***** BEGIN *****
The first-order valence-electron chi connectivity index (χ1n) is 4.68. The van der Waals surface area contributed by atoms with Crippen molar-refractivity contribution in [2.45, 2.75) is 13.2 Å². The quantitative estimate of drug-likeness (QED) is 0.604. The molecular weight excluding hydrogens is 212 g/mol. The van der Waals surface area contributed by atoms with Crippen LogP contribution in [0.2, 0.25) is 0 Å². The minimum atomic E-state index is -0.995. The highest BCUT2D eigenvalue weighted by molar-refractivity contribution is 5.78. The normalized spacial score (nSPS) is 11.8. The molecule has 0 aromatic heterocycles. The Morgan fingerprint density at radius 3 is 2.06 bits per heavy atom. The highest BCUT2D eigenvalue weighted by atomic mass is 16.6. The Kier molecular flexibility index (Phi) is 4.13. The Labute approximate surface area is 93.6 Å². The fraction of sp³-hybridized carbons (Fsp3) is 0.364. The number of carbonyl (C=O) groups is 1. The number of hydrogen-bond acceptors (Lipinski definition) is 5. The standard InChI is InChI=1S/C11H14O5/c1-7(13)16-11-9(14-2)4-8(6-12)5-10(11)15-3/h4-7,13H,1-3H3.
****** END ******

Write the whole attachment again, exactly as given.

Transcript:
The first-order valence-electron chi connectivity index (χ1n) is 4.68. The van der Waals surface area contributed by atoms with Crippen molar-refractivity contribution in [2.45, 2.75) is 13.2 Å². The quantitative estimate of drug-likeness (QED) is 0.604. The molecular weight excluding hydrogens is 212 g/mol. The van der Waals surface area contributed by atoms with Crippen LogP contribution in [0.2, 0.25) is 0 Å². The minimum atomic E-state index is -0.995. The highest BCUT2D eigenvalue weighted by molar-refractivity contribution is 5.78. The normalized spacial score (nSPS) is 11.8. The molecule has 0 aromatic heterocycles. The Morgan fingerprint density at radius 3 is 2.06 bits per heavy atom. The highest BCUT2D eigenvalue weighted by atomic mass is 16.6. The Kier molecular flexibility index (Phi) is 4.13. The Labute approximate surface area is 93.6 Å². The fraction of sp³-hybridized carbons (Fsp3) is 0.364. The number of carbonyl (C=O) groups is 1. The number of hydrogen-bond acceptors (Lipinski definition) is 5. The standard InChI is InChI=1S/C11H14O5/c1-7(13)16-11-9(14-2)4-8(6-12)5-10(11)15-3/h4-7,13H,1-3H3.